A critical challenge is to ensure that Indigenous peoples have the opportunity to participate meaningfully in the Canadian workforce and are provided with training and educational opportunities to advance and thrive. Fortunately, the mining industry has proven an effective vehicle not just for Indigenous employment, but also for skills training and upward mobility. For example, Indigenous people in the mining workforce are increasingly pursuing formal education credentials. According to 2019 MiHR research, in 2006, 30 per cent had no certificate, diploma or degree; by 2016, that rate fell to 22 per cent. From 2006 to 2016, the share of Indigenous people in the mining workforce with a college, CEGEP, or other non-university certificate or diploma rose by three percentage points, as did the rate for those with a university certificate, diploma, or degree at bachelor level or above.
Programming designed to encourage greater participation of Indigenous peoples in the mining sector also plays an important role, and to that end MiHR offers a pre-employment training program, Mining Essentials, for Indigenous peoples who are interested in a career in mining. This program teaches both the essential skills and work readiness skills necessary to gain employment in the Canadian mining industry and was created to help companies and communities meet joint hiring and employment targets. Mining Essentials allows companies to benefit from a local, skilled, and safety-conscious workforce that also fosters economic development, resulting in healthier communities.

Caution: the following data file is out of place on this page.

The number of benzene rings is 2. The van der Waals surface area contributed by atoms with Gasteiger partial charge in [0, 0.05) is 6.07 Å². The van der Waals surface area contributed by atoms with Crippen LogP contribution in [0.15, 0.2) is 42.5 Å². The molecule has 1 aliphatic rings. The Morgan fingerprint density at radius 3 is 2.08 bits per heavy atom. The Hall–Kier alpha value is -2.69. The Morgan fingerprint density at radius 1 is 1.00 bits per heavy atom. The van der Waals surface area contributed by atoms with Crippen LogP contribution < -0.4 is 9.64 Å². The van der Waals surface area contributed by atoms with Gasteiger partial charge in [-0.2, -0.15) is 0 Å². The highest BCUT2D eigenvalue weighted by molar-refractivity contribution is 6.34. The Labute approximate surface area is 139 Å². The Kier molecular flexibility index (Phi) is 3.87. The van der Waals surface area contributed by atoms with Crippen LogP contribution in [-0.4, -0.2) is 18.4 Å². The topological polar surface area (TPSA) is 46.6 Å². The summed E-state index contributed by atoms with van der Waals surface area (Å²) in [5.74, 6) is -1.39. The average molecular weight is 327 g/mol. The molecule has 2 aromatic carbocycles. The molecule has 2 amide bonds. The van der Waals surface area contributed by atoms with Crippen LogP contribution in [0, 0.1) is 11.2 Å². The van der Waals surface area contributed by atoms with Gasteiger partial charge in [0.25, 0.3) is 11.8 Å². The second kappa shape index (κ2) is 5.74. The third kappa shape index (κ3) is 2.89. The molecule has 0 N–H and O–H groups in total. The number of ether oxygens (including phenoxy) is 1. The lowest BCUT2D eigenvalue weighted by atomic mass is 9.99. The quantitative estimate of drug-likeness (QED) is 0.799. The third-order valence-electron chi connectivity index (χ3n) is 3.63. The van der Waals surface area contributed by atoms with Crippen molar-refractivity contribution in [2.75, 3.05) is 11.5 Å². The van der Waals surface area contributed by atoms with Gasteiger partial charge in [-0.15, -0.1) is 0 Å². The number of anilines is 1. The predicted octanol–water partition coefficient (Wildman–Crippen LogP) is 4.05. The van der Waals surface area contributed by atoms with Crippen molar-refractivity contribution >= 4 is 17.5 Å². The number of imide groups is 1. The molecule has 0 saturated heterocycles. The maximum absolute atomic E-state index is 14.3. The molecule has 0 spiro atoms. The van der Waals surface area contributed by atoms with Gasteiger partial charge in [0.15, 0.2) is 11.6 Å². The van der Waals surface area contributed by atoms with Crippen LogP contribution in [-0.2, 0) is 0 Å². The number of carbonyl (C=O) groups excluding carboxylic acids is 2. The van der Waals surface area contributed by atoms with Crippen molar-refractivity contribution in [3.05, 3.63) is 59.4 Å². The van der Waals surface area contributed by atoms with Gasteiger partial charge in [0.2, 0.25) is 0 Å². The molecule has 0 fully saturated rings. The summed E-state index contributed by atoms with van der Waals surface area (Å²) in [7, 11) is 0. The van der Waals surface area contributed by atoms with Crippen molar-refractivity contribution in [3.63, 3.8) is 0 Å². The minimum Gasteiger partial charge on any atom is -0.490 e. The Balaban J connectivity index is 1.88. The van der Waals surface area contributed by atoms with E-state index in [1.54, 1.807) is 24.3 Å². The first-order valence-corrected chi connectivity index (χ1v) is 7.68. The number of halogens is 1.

Potential for increased Indigenous employment remains strong. Some 180 producing mines and more than 2,500 exploration properties are located within 200 kilometres of Indigenous communities. Also, many mines and projects are located on traditional lands. Indigenous peoples across the country are, therefore, ideally situated to access employment opportunities (and other benefits) in the mining industry.
Over 16,500 Indigenous peoples are employed by Canada’s mining sector, representing 12 per cent of the industry’s labour force – three times the average industry rate.
Resources dedicated to the inclusion of Indigenous peoples in the mining sector
Several organizations in Canada, including the Canadian Council for Aboriginal Business, the Waubetek Business Development Corporation and the recently established Centre of Excellence for Indigenous Minerals Development, focus on business development and supporting initiatives that promote professional opportunities in the mining sector. These initiatives, and others like them at the company level, are dedicated to furthering the relationship between industry and Canada’s Indigenous communities.